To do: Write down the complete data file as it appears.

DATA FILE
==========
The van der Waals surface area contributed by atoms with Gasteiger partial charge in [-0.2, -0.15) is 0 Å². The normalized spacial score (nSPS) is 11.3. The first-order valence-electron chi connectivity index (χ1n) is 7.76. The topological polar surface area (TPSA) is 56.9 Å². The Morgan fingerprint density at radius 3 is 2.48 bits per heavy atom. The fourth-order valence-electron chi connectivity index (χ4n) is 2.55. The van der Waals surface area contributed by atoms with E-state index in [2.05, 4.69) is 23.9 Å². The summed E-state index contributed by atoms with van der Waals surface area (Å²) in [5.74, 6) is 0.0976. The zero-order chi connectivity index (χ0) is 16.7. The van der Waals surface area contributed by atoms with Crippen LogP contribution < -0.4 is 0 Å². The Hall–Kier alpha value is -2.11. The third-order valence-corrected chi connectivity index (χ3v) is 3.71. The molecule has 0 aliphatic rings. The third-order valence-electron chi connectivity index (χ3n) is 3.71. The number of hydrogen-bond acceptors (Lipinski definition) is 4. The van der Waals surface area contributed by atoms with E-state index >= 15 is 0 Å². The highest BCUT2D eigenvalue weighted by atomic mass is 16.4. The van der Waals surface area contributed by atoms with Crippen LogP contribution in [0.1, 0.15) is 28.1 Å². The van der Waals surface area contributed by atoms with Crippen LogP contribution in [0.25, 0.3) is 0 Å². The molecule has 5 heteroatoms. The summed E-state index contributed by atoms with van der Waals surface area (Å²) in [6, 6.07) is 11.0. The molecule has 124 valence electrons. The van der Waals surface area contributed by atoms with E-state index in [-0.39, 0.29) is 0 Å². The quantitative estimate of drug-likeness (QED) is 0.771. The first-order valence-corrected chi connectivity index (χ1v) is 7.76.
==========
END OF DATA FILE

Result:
The van der Waals surface area contributed by atoms with Gasteiger partial charge in [-0.2, -0.15) is 0 Å². The normalized spacial score (nSPS) is 11.3. The first-order valence-electron chi connectivity index (χ1n) is 7.76. The topological polar surface area (TPSA) is 56.9 Å². The Morgan fingerprint density at radius 3 is 2.48 bits per heavy atom. The fourth-order valence-electron chi connectivity index (χ4n) is 2.55. The van der Waals surface area contributed by atoms with E-state index in [2.05, 4.69) is 23.9 Å². The summed E-state index contributed by atoms with van der Waals surface area (Å²) in [5.74, 6) is 0.0976. The zero-order chi connectivity index (χ0) is 16.7. The van der Waals surface area contributed by atoms with Crippen LogP contribution < -0.4 is 0 Å². The Hall–Kier alpha value is -2.11. The third-order valence-corrected chi connectivity index (χ3v) is 3.71. The molecule has 0 aliphatic rings. The third-order valence-electron chi connectivity index (χ3n) is 3.71. The number of hydrogen-bond acceptors (Lipinski definition) is 4. The van der Waals surface area contributed by atoms with E-state index >= 15 is 0 Å². The highest BCUT2D eigenvalue weighted by atomic mass is 16.4. The van der Waals surface area contributed by atoms with Crippen LogP contribution in [0.1, 0.15) is 28.1 Å². The van der Waals surface area contributed by atoms with Crippen LogP contribution in [0.25, 0.3) is 0 Å². The molecule has 5 heteroatoms. The summed E-state index contributed by atoms with van der Waals surface area (Å²) in [6, 6.07) is 11.0. The molecule has 124 valence electrons. The van der Waals surface area contributed by atoms with E-state index in [-0.39, 0.29) is 0 Å². The quantitative estimate of drug-likeness (QED) is 0.771. The first-order valence-corrected chi connectivity index (χ1v) is 7.76.